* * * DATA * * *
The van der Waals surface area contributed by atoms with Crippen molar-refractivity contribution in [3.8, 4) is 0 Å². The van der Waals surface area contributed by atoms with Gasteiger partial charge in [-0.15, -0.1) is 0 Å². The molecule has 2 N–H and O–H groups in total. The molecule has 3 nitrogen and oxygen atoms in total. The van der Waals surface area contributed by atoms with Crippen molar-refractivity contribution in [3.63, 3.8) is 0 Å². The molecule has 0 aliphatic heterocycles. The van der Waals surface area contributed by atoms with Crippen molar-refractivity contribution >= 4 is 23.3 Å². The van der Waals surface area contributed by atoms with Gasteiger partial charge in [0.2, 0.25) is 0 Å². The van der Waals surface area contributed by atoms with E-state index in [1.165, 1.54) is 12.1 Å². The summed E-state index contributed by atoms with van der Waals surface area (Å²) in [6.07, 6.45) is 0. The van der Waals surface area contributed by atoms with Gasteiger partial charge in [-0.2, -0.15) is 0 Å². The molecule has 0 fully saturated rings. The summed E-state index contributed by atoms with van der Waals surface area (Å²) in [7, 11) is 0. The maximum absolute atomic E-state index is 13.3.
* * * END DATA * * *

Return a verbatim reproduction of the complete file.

The van der Waals surface area contributed by atoms with Crippen molar-refractivity contribution in [3.8, 4) is 0 Å². The van der Waals surface area contributed by atoms with Gasteiger partial charge in [-0.15, -0.1) is 0 Å². The molecule has 2 N–H and O–H groups in total. The molecule has 3 nitrogen and oxygen atoms in total. The van der Waals surface area contributed by atoms with Crippen molar-refractivity contribution in [3.63, 3.8) is 0 Å². The molecule has 0 aliphatic heterocycles. The van der Waals surface area contributed by atoms with Crippen molar-refractivity contribution >= 4 is 23.3 Å². The van der Waals surface area contributed by atoms with Gasteiger partial charge in [0.2, 0.25) is 0 Å². The van der Waals surface area contributed by atoms with E-state index in [1.165, 1.54) is 12.1 Å². The summed E-state index contributed by atoms with van der Waals surface area (Å²) in [6.07, 6.45) is 0. The van der Waals surface area contributed by atoms with Gasteiger partial charge in [-0.2, -0.15) is 0 Å². The molecule has 0 fully saturated rings. The summed E-state index contributed by atoms with van der Waals surface area (Å²) in [7, 11) is 0. The maximum absolute atomic E-state index is 13.3.